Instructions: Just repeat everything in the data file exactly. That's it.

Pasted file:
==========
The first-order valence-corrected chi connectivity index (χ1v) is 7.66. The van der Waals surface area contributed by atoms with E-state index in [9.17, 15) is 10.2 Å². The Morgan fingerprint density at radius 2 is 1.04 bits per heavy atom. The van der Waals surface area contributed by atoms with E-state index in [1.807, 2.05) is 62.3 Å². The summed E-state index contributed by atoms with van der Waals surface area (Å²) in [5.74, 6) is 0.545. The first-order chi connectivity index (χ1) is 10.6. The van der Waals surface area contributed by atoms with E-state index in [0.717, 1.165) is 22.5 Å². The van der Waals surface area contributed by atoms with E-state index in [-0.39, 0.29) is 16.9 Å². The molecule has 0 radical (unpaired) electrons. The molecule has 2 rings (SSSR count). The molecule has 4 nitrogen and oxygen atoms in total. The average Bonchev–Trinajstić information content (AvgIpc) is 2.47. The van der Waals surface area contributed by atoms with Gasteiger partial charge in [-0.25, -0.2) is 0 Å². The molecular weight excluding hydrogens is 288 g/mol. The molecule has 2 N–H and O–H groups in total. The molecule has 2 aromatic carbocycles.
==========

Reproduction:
The first-order valence-corrected chi connectivity index (χ1v) is 7.66. The van der Waals surface area contributed by atoms with E-state index in [9.17, 15) is 10.2 Å². The Morgan fingerprint density at radius 2 is 1.04 bits per heavy atom. The van der Waals surface area contributed by atoms with E-state index in [1.807, 2.05) is 62.3 Å². The summed E-state index contributed by atoms with van der Waals surface area (Å²) in [5.74, 6) is 0.545. The first-order chi connectivity index (χ1) is 10.6. The van der Waals surface area contributed by atoms with E-state index in [0.717, 1.165) is 22.5 Å². The van der Waals surface area contributed by atoms with E-state index in [-0.39, 0.29) is 16.9 Å². The molecule has 0 radical (unpaired) electrons. The molecule has 2 rings (SSSR count). The molecule has 4 nitrogen and oxygen atoms in total. The average Bonchev–Trinajstić information content (AvgIpc) is 2.47. The van der Waals surface area contributed by atoms with Gasteiger partial charge in [-0.25, -0.2) is 0 Å². The molecular weight excluding hydrogens is 288 g/mol. The molecule has 2 N–H and O–H groups in total. The molecule has 2 aromatic carbocycles.